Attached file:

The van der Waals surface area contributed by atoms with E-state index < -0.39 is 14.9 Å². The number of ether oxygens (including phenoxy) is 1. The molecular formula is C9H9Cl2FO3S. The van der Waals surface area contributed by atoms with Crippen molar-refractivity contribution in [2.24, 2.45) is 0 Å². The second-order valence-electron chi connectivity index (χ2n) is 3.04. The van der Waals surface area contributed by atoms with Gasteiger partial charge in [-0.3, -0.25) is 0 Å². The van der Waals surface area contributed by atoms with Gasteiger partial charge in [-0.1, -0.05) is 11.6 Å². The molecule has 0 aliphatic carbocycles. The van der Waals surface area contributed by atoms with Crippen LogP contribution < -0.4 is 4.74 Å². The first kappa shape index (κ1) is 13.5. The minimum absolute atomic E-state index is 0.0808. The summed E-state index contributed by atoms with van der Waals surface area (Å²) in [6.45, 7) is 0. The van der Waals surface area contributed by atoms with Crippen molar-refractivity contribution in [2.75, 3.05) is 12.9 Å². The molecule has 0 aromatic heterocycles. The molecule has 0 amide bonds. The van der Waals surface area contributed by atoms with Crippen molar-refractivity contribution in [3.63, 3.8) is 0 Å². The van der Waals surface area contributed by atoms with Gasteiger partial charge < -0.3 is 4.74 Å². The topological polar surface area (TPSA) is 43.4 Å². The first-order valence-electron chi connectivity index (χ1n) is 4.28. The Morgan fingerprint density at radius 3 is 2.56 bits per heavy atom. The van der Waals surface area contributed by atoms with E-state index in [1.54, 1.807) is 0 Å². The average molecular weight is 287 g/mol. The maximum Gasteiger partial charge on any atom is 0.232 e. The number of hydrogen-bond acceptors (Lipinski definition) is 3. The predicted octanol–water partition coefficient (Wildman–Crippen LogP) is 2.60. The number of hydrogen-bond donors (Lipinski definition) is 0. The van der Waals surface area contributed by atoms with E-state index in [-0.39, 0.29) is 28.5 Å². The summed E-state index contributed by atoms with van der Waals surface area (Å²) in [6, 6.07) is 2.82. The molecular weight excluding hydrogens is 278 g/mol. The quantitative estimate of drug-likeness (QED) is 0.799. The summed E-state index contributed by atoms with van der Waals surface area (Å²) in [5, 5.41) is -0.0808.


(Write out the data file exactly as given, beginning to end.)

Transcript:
The van der Waals surface area contributed by atoms with E-state index < -0.39 is 14.9 Å². The number of ether oxygens (including phenoxy) is 1. The molecular formula is C9H9Cl2FO3S. The van der Waals surface area contributed by atoms with Crippen molar-refractivity contribution in [2.24, 2.45) is 0 Å². The second-order valence-electron chi connectivity index (χ2n) is 3.04. The van der Waals surface area contributed by atoms with Gasteiger partial charge in [-0.3, -0.25) is 0 Å². The van der Waals surface area contributed by atoms with Gasteiger partial charge in [-0.1, -0.05) is 11.6 Å². The molecule has 0 aliphatic carbocycles. The van der Waals surface area contributed by atoms with Crippen LogP contribution < -0.4 is 4.74 Å². The first kappa shape index (κ1) is 13.5. The minimum absolute atomic E-state index is 0.0808. The summed E-state index contributed by atoms with van der Waals surface area (Å²) in [6.45, 7) is 0. The van der Waals surface area contributed by atoms with Crippen molar-refractivity contribution in [2.75, 3.05) is 12.9 Å². The molecule has 0 aromatic heterocycles. The molecule has 0 amide bonds. The van der Waals surface area contributed by atoms with Crippen molar-refractivity contribution in [3.63, 3.8) is 0 Å². The van der Waals surface area contributed by atoms with Gasteiger partial charge < -0.3 is 4.74 Å². The topological polar surface area (TPSA) is 43.4 Å². The first-order valence-electron chi connectivity index (χ1n) is 4.28. The Morgan fingerprint density at radius 3 is 2.56 bits per heavy atom. The van der Waals surface area contributed by atoms with E-state index in [1.54, 1.807) is 0 Å². The average molecular weight is 287 g/mol. The maximum Gasteiger partial charge on any atom is 0.232 e. The number of hydrogen-bond acceptors (Lipinski definition) is 3. The predicted octanol–water partition coefficient (Wildman–Crippen LogP) is 2.60. The number of hydrogen-bond donors (Lipinski definition) is 0. The van der Waals surface area contributed by atoms with E-state index in [-0.39, 0.29) is 28.5 Å². The summed E-state index contributed by atoms with van der Waals surface area (Å²) in [6, 6.07) is 2.82. The molecular weight excluding hydrogens is 278 g/mol. The quantitative estimate of drug-likeness (QED) is 0.799. The summed E-state index contributed by atoms with van der Waals surface area (Å²) in [5, 5.41) is -0.0808.